Dr. Pierre-Jacques Hamard is researching ways to put the brakes on acute myeloid leukemia (AML) and other hematopoietic diseases. As an Associate Scientist for the Nimer Lab in the Sylvester Comprehensive Cancer Center, at the University of Miami, he and his colleagues are researching the role of epigenetic factors in normal and malignant hematopoiesis.
In particular, Dr. Hamard’s research involves determining the effect protein arginine methyltransferase-5 (PRMT5) may have on DNA repair in hematopoietic cells. This line of research recently made it to the cover of the high-profile publication Cell Reports.1
Another facet of Dr. Hamard’s research has a more therapeutic slant, as he and his colleagues test the efficacy of various epigenetic-based therapies.
One such therapy they are exploring is inhibiting the expression of the protein CARM1. Dr. Hamard and his colleagues have shown that CARM1 “is important for leukemia cells but not for normal cells.”2
Their approach is “to show that inhibiting these proteins could be a viable therapeutic approach for some of the diseases that we work on such as AML.”
An Advocate of Near-Infrared Imaging
The Nimer Lab isn’t Dr. Hamard’s first experience with an Odyssey® Infrared Imager. He had previously used the imaging system during his time at the Icahn School of Medicine at Mount Sinai in New York City. In fact, when he came to Miami Dr. Hamard explained the benefits of an Odyssey Imaging System to his principal investigator, Dr. Nimer. In Dr. Hamard’s opinion, a key feature of the imager is its capability, along with Image Studio™ software, to provide quantitative Western blot data.
“I like the quantification feature of the software. It’s one of the arguments that I usually use when I want to convince people that it’s the way to go with Western blots. For me, that’s the best thing about the instrument.”
Eventually, Dr. Hamard succeeded in acquiring an Odyssey CLx. Not only does he now do approximately 95% of his own Western blots using the Odyssey CLx, Dr. Hamard says others in his lab have come to appreciate the imager, as well.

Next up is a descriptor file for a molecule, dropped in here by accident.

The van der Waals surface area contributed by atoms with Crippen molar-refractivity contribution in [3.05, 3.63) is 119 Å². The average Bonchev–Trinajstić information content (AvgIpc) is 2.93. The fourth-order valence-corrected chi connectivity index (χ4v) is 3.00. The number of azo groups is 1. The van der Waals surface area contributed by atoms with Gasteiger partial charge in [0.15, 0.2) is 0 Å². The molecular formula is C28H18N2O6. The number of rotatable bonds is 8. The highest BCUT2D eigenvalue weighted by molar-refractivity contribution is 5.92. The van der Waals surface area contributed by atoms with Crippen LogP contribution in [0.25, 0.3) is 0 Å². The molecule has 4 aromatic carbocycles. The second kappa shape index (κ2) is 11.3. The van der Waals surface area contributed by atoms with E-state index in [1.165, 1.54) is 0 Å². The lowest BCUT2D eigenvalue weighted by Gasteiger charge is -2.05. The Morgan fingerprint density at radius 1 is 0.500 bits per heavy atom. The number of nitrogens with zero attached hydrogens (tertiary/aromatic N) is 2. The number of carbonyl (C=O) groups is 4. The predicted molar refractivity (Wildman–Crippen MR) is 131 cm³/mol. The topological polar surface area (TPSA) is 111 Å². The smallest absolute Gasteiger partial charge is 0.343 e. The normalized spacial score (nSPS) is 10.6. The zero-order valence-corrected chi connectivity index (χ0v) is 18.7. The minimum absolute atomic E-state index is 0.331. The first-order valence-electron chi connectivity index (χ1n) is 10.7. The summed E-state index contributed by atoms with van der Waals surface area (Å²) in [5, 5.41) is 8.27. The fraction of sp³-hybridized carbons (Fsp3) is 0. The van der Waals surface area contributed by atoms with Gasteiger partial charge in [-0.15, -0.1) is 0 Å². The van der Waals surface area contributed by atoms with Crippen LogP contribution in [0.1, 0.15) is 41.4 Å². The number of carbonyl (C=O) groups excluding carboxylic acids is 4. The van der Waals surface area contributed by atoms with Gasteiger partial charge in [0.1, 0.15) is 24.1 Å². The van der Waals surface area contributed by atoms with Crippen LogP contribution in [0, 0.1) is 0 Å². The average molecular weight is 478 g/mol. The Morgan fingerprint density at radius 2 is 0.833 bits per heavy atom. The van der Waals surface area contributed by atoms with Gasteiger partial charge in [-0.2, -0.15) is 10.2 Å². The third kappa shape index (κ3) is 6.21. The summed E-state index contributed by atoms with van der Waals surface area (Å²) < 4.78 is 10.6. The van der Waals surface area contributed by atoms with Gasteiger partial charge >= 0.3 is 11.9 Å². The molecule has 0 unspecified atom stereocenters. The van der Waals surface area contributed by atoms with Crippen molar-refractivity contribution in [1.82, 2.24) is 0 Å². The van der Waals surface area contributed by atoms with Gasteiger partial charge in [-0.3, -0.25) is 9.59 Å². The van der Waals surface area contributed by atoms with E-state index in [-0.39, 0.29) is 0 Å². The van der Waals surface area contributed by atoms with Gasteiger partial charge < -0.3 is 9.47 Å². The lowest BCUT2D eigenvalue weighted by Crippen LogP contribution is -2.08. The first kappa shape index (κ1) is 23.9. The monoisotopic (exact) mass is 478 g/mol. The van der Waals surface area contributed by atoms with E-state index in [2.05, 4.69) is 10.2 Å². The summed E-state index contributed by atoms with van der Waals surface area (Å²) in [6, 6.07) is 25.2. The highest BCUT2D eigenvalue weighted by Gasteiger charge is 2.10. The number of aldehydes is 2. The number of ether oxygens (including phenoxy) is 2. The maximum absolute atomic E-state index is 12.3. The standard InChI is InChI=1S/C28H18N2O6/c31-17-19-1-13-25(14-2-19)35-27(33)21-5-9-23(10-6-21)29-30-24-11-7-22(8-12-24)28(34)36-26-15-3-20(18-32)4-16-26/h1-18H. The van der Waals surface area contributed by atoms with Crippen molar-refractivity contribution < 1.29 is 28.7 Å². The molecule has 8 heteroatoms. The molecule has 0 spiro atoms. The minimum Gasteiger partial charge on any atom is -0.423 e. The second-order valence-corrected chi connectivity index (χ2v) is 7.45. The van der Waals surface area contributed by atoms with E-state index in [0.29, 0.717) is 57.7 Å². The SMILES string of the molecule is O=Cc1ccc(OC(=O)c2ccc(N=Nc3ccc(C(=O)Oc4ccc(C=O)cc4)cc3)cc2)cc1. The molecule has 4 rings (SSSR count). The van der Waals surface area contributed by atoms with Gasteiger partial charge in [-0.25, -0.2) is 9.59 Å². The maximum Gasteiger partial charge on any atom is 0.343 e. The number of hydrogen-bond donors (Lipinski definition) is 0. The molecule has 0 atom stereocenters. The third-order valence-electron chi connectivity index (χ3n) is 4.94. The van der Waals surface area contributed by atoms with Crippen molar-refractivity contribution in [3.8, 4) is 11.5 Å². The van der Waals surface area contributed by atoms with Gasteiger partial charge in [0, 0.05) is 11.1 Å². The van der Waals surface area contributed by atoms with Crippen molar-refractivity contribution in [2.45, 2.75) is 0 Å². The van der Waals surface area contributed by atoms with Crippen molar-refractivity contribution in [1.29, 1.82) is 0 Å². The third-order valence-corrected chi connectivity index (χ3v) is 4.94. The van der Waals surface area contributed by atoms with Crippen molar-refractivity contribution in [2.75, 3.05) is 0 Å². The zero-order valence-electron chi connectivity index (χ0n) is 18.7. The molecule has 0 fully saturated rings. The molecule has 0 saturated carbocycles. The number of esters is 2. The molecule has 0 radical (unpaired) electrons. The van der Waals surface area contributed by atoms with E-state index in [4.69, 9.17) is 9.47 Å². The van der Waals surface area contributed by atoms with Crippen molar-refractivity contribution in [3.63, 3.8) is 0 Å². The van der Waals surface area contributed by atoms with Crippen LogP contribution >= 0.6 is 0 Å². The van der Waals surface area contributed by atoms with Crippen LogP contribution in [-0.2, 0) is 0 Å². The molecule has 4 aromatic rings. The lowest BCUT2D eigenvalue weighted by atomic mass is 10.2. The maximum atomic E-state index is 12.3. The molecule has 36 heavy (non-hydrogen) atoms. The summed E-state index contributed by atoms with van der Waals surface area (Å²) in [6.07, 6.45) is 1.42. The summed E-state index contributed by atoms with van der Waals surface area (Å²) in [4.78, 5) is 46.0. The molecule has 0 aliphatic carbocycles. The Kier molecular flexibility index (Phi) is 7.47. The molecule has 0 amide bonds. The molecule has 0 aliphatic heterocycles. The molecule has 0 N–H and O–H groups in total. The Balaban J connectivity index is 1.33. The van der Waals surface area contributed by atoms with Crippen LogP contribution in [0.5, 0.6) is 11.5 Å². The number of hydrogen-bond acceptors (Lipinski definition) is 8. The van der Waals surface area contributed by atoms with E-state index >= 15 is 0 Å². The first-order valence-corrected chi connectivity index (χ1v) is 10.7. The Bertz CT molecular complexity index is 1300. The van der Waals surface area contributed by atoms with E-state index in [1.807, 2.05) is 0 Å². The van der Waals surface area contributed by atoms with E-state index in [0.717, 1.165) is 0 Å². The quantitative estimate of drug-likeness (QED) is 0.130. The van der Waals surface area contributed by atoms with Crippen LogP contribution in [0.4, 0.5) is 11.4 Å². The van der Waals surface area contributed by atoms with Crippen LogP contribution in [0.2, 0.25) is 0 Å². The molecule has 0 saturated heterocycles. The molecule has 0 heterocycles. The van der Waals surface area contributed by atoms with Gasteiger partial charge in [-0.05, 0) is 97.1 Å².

Reliable Multiplex Western Blotting
Another feature of the Odyssey CLx that Dr. Hamard has come to rely on is multiplexing Western blots. In his research, the capability to multiplex his blots is crucial. A multiplex Western blot allows Dr. Hamard to detect and assess modifications PRMT5 or CARM1 have made to a histone in relation to that histone’s total protein, regardless of modification.
“We do a lot of multiplex Western blots where we use one color for the modification, be it methylation/acetylation and so on, and another color for the total protein.”
Multiplexing his Western blots has saved Dr. Hamard time by allowing him to test multiple conditions at once and ensuring he’s using the proper reagents for his research. It also allows him to better characterize the suitability of antibodies for the experiments he is performing.
We thank Dr. Hamard for his contributions to science and are proud to call him an Odyssey CLx Expert.
Publications resulting from work on the Odyssey CLx
- PRMT5 Regulates DNA Repair by Controlling the Alternative Splicing of Histone-Modifying Enzymes. Hamard PJ, Santiago GE, Liu F, Karl DL, Martinez C, Man N, Mookhtiar AK, Duffort S, Greenblatt S, Verdun RE, Nimer SD. Cell Reports. 2018 Sep 4;24(10):2643-2657. doi: 10.1016/j.celrep.2018.08.002. PMID:30184499
- CARM1 Is Essential for Myeloid Leukemogenesis but Dispensable for Normal Hematopoiesis. Greenblatt SM, Man N, Hamard PJ, Asai T, Karl D, Martinez C, Bilbao D, Stathias V, McGrew-Jermacowicz A, Duffort S, Tadi M, Blumenthal E, Newman S, Vu L, Xu Y, Liu F, Schurer SC, McCabe MT, Kruger RG, Xu M, Yang FC, Tenen D, Watts J, Vega F, Nimer SD. Cancer Cell. 2018 Jun 11;33(6):1111-1127.e5. doi: 10.1016/j.ccell.2018.05.007. PMID: 29894694